A while ago I wrote about Simpson’s Paradox in “Models, models, models…”. Today, after some reading, I can now provide the solution that I think correct. It was originally written in the comment section of the article, and now I paste here as well:
An appropriate answer is:
although Sleve is more productive than Mark in both years separately, however, a high proportion of products were produced by Mark in Year 2 when his productivity was high (at 70); and on the contrary, most products were produced by Sleve in Year 1 when his productivity was low (50). This means that many products were “shifted” (or “assigned”) from Sleve to Mark in Year 2 when the overall productivity improved (say, due to technical advances), resulting most products produced by Mark at high productivity rates. This overall much more increases Mark’s productivity compared to Sleve.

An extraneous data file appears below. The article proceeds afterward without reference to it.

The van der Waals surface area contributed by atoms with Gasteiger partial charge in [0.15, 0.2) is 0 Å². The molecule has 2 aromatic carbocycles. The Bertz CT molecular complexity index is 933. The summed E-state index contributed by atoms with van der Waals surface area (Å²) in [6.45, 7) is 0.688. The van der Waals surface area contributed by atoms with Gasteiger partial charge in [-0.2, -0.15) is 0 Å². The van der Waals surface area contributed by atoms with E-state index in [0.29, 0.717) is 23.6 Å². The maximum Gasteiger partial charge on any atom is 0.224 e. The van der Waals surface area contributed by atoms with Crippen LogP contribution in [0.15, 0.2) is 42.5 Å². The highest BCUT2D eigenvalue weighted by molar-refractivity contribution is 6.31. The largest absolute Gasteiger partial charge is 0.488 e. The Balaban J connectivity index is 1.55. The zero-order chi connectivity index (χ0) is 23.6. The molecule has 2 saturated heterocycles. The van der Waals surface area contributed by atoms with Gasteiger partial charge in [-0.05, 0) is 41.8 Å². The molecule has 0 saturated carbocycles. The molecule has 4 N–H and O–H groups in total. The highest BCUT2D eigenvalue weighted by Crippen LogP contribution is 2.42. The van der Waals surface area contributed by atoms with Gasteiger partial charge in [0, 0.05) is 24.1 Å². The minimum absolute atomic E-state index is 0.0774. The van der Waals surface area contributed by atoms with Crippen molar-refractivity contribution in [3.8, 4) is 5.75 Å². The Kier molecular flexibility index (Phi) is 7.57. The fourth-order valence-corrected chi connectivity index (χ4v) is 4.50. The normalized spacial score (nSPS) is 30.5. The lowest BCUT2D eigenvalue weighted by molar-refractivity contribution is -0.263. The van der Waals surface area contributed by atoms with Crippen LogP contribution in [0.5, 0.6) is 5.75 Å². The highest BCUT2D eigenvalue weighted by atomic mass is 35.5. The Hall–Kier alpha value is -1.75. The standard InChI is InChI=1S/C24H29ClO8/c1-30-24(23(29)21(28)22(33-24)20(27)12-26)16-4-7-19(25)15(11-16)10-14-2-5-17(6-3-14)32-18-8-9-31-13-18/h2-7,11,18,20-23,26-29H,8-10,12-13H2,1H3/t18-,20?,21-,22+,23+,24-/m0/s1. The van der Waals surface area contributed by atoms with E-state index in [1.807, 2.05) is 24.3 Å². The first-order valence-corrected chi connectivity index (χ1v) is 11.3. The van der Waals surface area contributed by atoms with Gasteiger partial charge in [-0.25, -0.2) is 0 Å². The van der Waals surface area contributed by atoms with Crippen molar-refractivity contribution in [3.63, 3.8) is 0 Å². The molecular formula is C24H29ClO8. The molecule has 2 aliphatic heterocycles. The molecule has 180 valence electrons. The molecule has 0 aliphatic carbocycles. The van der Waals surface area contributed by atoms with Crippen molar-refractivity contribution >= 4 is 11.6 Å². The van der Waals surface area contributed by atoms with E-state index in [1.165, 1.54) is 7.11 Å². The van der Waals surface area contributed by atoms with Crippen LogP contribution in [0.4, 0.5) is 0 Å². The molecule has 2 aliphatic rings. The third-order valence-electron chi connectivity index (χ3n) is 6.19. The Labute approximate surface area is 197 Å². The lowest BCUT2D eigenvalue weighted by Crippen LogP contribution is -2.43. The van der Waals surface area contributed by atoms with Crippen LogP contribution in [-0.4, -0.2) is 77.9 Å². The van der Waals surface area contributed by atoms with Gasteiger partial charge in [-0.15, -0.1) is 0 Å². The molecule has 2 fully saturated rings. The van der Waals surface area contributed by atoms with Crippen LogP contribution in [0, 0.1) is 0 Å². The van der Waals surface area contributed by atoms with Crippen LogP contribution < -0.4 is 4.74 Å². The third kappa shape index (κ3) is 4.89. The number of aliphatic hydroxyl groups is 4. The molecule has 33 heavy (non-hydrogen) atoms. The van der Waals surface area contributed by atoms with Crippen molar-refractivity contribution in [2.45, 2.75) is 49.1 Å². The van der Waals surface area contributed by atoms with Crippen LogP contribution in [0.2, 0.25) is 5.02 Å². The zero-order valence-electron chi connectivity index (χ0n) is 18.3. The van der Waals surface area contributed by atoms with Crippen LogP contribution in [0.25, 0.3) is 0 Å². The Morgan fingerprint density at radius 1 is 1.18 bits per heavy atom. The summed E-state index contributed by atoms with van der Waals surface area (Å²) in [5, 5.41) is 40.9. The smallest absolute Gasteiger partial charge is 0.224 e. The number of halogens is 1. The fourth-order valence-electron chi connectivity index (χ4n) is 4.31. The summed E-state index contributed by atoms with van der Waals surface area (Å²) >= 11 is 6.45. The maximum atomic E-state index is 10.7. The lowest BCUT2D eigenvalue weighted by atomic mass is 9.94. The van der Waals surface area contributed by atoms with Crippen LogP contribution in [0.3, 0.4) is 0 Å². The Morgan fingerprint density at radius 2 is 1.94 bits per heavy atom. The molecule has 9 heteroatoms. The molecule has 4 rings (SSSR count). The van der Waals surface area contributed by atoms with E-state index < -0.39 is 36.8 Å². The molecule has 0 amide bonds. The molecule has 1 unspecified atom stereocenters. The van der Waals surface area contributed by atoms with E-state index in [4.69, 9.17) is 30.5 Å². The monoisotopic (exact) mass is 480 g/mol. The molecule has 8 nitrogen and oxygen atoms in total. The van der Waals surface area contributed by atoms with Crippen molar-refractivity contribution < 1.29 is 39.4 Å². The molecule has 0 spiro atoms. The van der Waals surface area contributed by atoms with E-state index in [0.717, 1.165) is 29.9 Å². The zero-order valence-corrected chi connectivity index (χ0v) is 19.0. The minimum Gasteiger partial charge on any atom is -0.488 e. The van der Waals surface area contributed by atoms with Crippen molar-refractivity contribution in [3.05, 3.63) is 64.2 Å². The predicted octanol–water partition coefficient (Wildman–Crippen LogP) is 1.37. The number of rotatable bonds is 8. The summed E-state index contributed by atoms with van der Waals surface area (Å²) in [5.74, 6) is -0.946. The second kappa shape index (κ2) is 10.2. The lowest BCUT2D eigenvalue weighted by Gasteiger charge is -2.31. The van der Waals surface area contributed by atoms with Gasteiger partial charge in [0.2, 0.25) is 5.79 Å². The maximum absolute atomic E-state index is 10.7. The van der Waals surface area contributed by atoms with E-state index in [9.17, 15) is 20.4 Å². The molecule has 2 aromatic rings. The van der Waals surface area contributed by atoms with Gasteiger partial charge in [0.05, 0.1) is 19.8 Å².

For answering the question, if there is no particular reason why more products were assigned to Mark in Year 2 (i.e. products were shifted regardless), it is better to look at each year individually. The correct way to calculate overall productivity should be involved with some weighting scheme. However, if the technology advances (for example) affect how many products Sleve/Mark can produce, then it is better to use aggregated data (i.e. 2 years’ data).
In this particular case, since there is no other information on the shift of the products, we could assume products were assigned in pure arbitrary manner, and therefore the conclusion is that Sleve is more productive.
This should make sense now…